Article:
Category: Family Issues

foster childGenerally speaking, social services do not remove children from their homes as a first choice. Most have family programs that work with parents to resolve issues with parenting skills, nutrition, education, addiction issues and so on. A child has to be in imminent danger for them to be removed from their parents’ care.

A lot of kids are in imminent danger.

Not only that: the social workers who must work with these families are overwhelmed. Joseph Turner reports:

In my home state of Indiana, an employee of Child Protective Services (CPS) recently sued the state over the fact that CPS workers’ caseloads are in overwhelming excess of the legal requirements. State law mandates that employees should serve no more than 17 families at one time. In some counties, the average is closer to 50.

This stems from a massive increase in reports of abuse and neglect in recent years, up 81 percent from 2009. Caseload limits seem reasonable enough, except you can’t legislate supply and demand. The state can’t keep up with its child-abuse problem, so caseworkers are dangerously overloaded. Morale is low, turnover is high, and kids are suffering.

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Photo by Raymond van Mil

Photo by Raymond van Mil

Five adults (three men, two women) in the Netherlands are having a child together, and plan to raise said child together. I know this is a little tricky so let me explain. Jaco and Sjoerd (those are the guys) and Daantje and Dewi (the women) are all homosexual. They’ve known each other for 10 years. Then there is Sean, who is the third person in Jaco and Sjoerd’s relationship. They would marry him, but cannot legally.

The five folks want a child. So (and if you want to read exactly how they did it, you can, but for now let’s just leave it at this) Daantje is now carrying “their” baby.

Five parents with equal rights and responsibilities, divided across two households—those are the terms of the agreement that we all signed and had notarized,” says Dewi. They had to do this because, legally speaking, the Netherlands isn’t quite ready for multi-parenthood just yet. A child can still only have a maximum of two legal parents and, in a marriage, those parents are usually the biological mother and her husband or wife. However, the biological mother is also allowed to appoint someone else as the second legal parent.

The laws surrounding parental rights have improved significantly for gay parents in the Netherlands over the past few years, but the issue of multi-parenthood is still a complicated one. In the case of this particular five-parent family, Jaco has taken on the role of legal parent number two—replacing Dewi, who initially held the position because of her marriage to Daantje.

“We wanted to make sure that there was one legal parent in both households, because we’re splitting the upbringing equally,” explains Dewi.

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Paul Kengor, professor of political science at Grove City College, wrote an article published on Crisis Magazine‘s website today demonstrating that although the secular left has championed Laudato Si’, the text goes beyond environmental issues to show the pope’s deep commitment to family and marriage.

The secular left, of course, loves this encyclical. As I write, the farthest reaches of the left, People’s World, house organ of Communist Party USA, has two articles singing atheistic hosannas to the bishop of Rome. This has become common at People’s World. The successor to the Soviet-directed Daily Worker is a vigorous champion of this pope. There truly has never been a pope that communists have embraced like Pope Francis. Believe me, I research this, I know. …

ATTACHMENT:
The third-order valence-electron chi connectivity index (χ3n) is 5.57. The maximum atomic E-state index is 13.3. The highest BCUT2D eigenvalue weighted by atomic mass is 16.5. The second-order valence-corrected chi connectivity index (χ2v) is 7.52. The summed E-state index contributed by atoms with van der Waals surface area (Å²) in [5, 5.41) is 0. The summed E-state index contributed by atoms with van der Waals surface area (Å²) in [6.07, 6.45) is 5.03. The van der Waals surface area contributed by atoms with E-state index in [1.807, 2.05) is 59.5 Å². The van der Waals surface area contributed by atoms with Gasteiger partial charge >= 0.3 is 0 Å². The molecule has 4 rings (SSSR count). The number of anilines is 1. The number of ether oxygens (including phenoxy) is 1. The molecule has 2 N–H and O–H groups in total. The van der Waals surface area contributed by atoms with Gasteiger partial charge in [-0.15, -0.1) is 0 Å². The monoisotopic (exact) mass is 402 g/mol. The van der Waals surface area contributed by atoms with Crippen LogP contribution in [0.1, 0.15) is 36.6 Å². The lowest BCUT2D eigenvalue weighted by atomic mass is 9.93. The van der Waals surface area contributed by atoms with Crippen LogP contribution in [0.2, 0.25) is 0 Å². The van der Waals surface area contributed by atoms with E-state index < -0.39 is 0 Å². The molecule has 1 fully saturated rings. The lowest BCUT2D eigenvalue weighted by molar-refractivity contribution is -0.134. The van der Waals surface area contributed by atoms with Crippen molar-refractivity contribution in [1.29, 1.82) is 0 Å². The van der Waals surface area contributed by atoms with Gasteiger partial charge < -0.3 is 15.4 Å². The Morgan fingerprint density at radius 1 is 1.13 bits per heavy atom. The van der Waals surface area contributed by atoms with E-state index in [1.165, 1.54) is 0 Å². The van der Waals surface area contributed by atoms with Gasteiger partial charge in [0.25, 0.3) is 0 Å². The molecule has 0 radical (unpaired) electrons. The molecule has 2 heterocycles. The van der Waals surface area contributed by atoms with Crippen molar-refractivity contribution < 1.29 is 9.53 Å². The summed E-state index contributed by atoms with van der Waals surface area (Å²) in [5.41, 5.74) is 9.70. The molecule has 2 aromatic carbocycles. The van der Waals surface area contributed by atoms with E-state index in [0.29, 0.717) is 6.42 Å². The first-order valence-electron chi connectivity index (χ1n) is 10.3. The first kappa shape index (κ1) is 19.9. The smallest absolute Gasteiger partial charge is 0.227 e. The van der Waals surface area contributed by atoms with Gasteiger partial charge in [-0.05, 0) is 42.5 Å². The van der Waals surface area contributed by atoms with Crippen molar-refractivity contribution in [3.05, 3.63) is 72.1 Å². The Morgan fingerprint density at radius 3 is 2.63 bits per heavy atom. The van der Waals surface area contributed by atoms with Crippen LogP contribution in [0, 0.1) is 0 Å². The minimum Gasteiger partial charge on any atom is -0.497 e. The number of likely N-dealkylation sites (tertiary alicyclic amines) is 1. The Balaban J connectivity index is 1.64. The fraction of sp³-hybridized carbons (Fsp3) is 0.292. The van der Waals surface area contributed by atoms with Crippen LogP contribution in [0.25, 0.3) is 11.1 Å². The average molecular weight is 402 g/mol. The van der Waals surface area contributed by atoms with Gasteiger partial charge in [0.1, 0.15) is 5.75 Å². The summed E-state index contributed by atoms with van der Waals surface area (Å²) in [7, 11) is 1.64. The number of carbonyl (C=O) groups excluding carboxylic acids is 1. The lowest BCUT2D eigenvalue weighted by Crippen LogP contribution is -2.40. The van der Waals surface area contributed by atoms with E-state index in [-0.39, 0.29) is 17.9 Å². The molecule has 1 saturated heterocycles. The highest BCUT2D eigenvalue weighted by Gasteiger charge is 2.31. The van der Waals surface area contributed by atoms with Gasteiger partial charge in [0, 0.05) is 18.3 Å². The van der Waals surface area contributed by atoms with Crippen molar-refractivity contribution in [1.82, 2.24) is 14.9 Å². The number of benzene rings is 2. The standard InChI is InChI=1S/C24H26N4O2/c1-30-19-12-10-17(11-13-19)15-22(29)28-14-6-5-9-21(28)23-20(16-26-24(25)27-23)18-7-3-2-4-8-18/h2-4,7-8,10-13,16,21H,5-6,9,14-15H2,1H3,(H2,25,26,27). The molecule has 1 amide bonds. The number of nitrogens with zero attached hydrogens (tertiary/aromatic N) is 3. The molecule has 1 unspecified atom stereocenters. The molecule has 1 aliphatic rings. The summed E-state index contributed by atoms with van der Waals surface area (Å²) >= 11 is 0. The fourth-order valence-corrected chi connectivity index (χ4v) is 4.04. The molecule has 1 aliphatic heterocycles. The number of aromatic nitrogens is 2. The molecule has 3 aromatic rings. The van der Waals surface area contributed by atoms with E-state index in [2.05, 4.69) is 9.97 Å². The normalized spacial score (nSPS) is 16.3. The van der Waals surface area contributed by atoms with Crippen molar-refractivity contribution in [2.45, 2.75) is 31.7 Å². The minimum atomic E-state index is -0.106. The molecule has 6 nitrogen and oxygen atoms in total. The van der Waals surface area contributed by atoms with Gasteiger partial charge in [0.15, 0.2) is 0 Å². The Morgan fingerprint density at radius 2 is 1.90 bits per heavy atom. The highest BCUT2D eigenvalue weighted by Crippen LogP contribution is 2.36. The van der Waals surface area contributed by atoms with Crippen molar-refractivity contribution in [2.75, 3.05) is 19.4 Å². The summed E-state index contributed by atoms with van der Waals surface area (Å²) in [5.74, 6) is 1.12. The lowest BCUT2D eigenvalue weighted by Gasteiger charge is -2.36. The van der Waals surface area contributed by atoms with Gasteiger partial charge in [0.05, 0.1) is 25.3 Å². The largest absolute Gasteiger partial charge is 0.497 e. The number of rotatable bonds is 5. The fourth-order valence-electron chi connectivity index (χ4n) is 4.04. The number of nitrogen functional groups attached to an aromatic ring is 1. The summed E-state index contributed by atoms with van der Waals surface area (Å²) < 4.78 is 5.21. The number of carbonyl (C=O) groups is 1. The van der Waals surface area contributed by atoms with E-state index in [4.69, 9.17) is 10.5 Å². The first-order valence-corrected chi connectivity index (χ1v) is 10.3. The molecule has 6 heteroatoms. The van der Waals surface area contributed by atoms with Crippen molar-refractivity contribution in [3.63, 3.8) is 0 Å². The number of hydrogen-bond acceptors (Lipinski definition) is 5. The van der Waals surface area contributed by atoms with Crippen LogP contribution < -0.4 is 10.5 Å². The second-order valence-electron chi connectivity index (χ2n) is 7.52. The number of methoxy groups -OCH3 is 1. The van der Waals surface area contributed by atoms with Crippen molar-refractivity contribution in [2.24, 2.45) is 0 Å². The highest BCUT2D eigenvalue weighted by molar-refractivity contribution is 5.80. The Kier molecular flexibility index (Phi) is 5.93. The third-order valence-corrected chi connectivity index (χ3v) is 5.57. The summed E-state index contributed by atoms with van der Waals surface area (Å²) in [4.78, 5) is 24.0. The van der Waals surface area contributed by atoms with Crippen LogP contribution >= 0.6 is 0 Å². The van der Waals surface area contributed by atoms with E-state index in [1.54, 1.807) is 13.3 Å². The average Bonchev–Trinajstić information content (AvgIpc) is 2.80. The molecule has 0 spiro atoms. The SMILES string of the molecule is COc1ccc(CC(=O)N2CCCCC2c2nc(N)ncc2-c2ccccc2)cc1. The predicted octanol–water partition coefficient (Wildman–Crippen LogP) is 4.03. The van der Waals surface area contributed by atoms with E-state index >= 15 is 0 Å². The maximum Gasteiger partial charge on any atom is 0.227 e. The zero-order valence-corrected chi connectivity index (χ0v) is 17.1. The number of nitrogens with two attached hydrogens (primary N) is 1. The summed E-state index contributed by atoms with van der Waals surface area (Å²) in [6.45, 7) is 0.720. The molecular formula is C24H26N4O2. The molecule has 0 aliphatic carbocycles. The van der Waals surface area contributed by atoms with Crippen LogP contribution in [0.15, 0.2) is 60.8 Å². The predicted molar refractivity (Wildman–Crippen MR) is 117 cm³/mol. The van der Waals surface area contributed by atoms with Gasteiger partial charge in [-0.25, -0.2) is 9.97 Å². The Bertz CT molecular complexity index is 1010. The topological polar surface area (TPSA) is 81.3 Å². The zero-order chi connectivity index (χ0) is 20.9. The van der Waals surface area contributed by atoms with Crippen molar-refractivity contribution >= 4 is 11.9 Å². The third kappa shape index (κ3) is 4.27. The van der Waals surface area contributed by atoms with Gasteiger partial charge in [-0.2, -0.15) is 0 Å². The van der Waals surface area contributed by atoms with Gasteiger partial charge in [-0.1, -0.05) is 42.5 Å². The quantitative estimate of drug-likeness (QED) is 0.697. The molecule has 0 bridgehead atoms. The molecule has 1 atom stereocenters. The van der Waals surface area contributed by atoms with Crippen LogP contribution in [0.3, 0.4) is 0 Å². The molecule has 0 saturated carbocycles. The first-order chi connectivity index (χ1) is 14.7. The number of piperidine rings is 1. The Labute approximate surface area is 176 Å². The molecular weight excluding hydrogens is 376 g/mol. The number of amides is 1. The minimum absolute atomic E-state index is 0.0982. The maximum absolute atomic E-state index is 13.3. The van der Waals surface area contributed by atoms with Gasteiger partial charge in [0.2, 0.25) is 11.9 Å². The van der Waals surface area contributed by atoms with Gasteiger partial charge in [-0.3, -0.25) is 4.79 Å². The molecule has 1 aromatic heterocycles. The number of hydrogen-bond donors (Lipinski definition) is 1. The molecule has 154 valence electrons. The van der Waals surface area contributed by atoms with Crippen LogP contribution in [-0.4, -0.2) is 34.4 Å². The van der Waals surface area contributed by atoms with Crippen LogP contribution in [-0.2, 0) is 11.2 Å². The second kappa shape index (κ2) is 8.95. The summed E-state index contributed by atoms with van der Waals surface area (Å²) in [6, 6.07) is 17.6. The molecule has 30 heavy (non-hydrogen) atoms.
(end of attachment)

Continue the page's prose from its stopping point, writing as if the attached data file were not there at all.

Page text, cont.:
That brings me to the reason I’m writing today. I write with encouragement to faithful Catholics who understand that the elephant in the global living room right now—especially in the West—is not carbon emissions or fossil fuels but family and marriage. And in that area, here’s the crucial point: this pope has been superb and seems to be growing steadily stronger. It is the main issue, the issue of our time, and it’s the main issue for this pope.

Read the full text of Kengor’s article here.

slackerWhat does it meant to be happy, and is our culture getting that all wrong? Fr. Robert Spitzer, SJ, thinks that may be the case.

A prolific author and speaker, Spitzer explores what happiness means in his latest book, Finding True Happiness: Satisfying Our Restless Hearts. First, we seek happiness in external material possessions. This can range from acquiring that sought-after gadget or enjoying a fabulous meal. There’s nothing wrong with this type of happiness, but it’s fleeting.

The second level of happiness relies on self-awareness.

We can actually be aware of being aware of our awareness, because of that we create our own inner world, inner universe. You juxtapose it to the outer universe,” he said. “You want the locus of control to be in you, not outside, so you want to be better … we’d like to be smarter or we’d like to be more athletic.”

It’s at this phase — one that involves the ego — that people begin to compare themselves to others, competing and finding worth in trumping their peers. It’s something that Spitzer said can “become an end of itself” — and he believes that it’s rampant in the current culture.

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adoptionEvery year about 400,000 children spend time in our nation’s foster care system, with roughly 100,000 eligible for adoption. Yet despite this urgent need for parents, note Sarah Torre and Ryan T. Anderson, “various states have adopted policies that would require faith-based providers to place children with same-sex couples, in violation of some agencies’ deeply held beliefs that children deserve a mom and a dad—effectively forcing these agencies out of adoption and foster care service.”